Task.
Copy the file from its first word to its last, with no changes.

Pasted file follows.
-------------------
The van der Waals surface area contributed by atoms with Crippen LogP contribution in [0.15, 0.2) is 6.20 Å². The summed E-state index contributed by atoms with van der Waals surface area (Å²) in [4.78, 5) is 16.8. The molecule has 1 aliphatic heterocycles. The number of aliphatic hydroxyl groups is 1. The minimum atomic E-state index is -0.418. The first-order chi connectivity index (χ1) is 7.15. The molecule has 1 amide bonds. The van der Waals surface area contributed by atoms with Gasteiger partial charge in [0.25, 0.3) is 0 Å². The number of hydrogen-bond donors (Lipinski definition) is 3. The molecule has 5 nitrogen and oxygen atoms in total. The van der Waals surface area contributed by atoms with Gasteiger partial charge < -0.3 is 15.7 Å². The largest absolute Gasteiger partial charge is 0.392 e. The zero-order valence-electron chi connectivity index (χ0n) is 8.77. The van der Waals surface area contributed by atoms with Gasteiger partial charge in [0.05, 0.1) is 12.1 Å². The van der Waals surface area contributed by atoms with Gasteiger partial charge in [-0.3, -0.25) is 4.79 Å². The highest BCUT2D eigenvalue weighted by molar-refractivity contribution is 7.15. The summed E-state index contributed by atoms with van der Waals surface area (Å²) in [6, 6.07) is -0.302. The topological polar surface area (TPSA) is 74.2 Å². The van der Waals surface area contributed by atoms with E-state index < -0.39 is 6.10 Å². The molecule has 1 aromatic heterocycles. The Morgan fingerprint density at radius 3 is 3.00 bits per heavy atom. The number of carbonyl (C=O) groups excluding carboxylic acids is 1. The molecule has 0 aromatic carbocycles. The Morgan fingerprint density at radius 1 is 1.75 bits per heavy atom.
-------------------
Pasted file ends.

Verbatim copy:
The van der Waals surface area contributed by atoms with Crippen LogP contribution in [0.15, 0.2) is 6.20 Å². The summed E-state index contributed by atoms with van der Waals surface area (Å²) in [4.78, 5) is 16.8. The molecule has 1 aliphatic heterocycles. The number of aliphatic hydroxyl groups is 1. The minimum atomic E-state index is -0.418. The first-order chi connectivity index (χ1) is 7.15. The molecule has 1 amide bonds. The van der Waals surface area contributed by atoms with Gasteiger partial charge in [0.25, 0.3) is 0 Å². The number of hydrogen-bond donors (Lipinski definition) is 3. The molecule has 5 nitrogen and oxygen atoms in total. The van der Waals surface area contributed by atoms with Gasteiger partial charge < -0.3 is 15.7 Å². The largest absolute Gasteiger partial charge is 0.392 e. The zero-order valence-electron chi connectivity index (χ0n) is 8.77. The van der Waals surface area contributed by atoms with Gasteiger partial charge in [0.05, 0.1) is 12.1 Å². The van der Waals surface area contributed by atoms with Gasteiger partial charge in [-0.3, -0.25) is 4.79 Å². The highest BCUT2D eigenvalue weighted by molar-refractivity contribution is 7.15. The summed E-state index contributed by atoms with van der Waals surface area (Å²) in [6, 6.07) is -0.302. The topological polar surface area (TPSA) is 74.2 Å². The van der Waals surface area contributed by atoms with E-state index < -0.39 is 6.10 Å². The molecule has 1 aromatic heterocycles. The Morgan fingerprint density at radius 3 is 3.00 bits per heavy atom. The number of carbonyl (C=O) groups excluding carboxylic acids is 1. The molecule has 0 aromatic carbocycles. The Morgan fingerprint density at radius 1 is 1.75 bits per heavy atom.